Avveduto said another factor that emerged in the Syrian war, which was evident from those who financed it, was the conflict between Sunni and Shiite Muslims in the region.
Shiites currently represent just 20 percent of the Muslim world, whereas Sunnis are roughly an 80 percent majority, he said, adding that in his view, “There is obviously an interest in stabilizing that part of the Arab region — Syria, Iraq, and now Lebanon — also in order to eliminate those last countries government by the Shiite minority.”
“How will the war in Syria change the status of the Middle East? Today we don’t know, but certainly Syria is part of all these interests, and naturally where there is a void there is someone who wants to fill it,” Avveduto said.
Looking to the future
In terms of the future, both Avveduto and Silvestri had clear ideas on what needs to be done.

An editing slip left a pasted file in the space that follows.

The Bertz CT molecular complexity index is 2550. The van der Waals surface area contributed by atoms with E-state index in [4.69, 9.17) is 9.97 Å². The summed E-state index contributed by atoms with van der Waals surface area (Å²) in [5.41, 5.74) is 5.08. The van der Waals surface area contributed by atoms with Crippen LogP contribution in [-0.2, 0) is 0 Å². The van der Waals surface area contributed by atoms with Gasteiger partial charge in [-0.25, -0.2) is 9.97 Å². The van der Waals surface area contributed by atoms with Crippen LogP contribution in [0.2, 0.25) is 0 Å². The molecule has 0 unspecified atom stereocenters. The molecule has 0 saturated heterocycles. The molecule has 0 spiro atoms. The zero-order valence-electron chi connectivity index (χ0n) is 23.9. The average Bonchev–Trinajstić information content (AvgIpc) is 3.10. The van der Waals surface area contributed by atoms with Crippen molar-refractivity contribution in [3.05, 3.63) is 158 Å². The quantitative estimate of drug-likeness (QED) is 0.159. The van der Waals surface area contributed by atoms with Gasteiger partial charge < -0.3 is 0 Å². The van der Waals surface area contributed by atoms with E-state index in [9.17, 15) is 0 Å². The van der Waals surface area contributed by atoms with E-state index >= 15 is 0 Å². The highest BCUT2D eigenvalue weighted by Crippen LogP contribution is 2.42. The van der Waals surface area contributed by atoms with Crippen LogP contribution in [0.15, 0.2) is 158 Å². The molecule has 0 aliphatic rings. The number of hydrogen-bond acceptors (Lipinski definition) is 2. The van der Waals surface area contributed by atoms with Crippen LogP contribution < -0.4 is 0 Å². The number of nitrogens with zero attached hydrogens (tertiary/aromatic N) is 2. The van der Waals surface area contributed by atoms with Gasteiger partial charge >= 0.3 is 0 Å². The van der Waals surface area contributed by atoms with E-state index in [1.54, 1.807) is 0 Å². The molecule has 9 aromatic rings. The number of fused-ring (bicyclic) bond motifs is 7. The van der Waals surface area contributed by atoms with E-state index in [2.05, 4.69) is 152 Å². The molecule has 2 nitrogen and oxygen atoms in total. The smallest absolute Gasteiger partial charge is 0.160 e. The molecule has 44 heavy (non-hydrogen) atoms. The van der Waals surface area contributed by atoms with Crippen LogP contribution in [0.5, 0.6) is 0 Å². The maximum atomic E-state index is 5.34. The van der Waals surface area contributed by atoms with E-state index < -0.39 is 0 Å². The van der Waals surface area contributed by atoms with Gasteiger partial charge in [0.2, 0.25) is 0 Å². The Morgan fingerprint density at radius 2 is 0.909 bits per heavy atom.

Silvestri said there is an urgent need “for donors to finance reconstruction, “because if in Syria there is no effort to start rebuilding the hospitals, schools, some streets, there will never be the possibility to return.”
He also stressed the importance of volunteer projects, which he argued would help “diminish the pressure and tension” in Lebanon, Turkey, and Jordan due to the presence of Syrian refugees.
Currently funds are tight, including from international donors such as the United States and EU countries, Silvestri said, noting that the UN is set to hold a virtual meeting later this month to discuss the Syrian crisis, and he hopes to secure funds for reconstruction.